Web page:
TikTok has a community obsessed with ‘cursed’ images. Not like the rest of the net, TikTok’s cursed images are sometimes disturbing illustrations instead of eerie photos.
While TikTok has a name as having one of the more wholesome communities on the internet, it isn’t safe from cursed images.
It’s hard to explain what a cursed image (or cursed image) is. At their most cursed, they’re creepy photos with strange, perhaps paranormal content and ominous lighting and colors that inspire dread. In other cases, they merely give off an uneasy vibe.
Cursed images have become a staple on different platforms. They have the identical innate, truncated appeal of a CreepyPasta story or reading the Wikipedia summary for a horror movie. Over the years, accounts like Cursed images on Tumblr, forty one Strange on Twitter, and a dedicated subreddit have popped up to curate cursed images scattered around the net.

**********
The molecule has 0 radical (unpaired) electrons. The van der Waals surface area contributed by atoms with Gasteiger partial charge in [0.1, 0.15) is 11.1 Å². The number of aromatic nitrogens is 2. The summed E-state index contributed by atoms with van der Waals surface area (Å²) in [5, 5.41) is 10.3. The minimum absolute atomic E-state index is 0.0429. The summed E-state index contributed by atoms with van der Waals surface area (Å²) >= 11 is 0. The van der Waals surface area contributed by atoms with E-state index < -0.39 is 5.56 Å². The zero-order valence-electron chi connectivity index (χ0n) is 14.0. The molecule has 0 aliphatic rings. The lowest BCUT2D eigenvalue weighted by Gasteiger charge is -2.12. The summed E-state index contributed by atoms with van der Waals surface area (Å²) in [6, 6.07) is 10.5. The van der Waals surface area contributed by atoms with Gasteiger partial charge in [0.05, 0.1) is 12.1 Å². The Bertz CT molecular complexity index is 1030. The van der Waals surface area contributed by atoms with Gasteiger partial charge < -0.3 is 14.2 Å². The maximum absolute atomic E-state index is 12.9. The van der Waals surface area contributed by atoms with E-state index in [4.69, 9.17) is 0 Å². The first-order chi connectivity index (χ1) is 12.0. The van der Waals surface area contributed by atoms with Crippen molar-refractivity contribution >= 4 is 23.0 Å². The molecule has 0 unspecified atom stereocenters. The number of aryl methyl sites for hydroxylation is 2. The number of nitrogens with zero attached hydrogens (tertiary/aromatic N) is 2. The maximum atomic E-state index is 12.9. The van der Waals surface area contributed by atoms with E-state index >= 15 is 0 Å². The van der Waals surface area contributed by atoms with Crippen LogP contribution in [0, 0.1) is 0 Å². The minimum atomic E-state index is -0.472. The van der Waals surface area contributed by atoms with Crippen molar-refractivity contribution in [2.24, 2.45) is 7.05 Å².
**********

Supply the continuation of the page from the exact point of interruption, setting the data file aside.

And now, cursed images have migrated to TikTok. However they have a twist. Cursed images are normally pictures, which aren’t dynamic enough to live on TikTok’s short video format. So, instead, people are taking videos of themselves drawing their own cursed pictures. They’re shown in pieces before pulling back to a big reveal at the end.
On TikTok, the images aren’t eerie accidents of poor lighting and bad design, or unadvised scenarios like bathrooms with threatening auras. They’re artificial creations and works of ill-advised pop culture mashups.
Among the cursed image communities online, some of these examples may be controversial. The rules on the cursed image subreddit, for example, discourage artifice and ban pop culture — especially minions.
But who can deny that this sublime drawing of Patrick Star from Spongbob as a minion from “Despicable Me” is anything but cursed?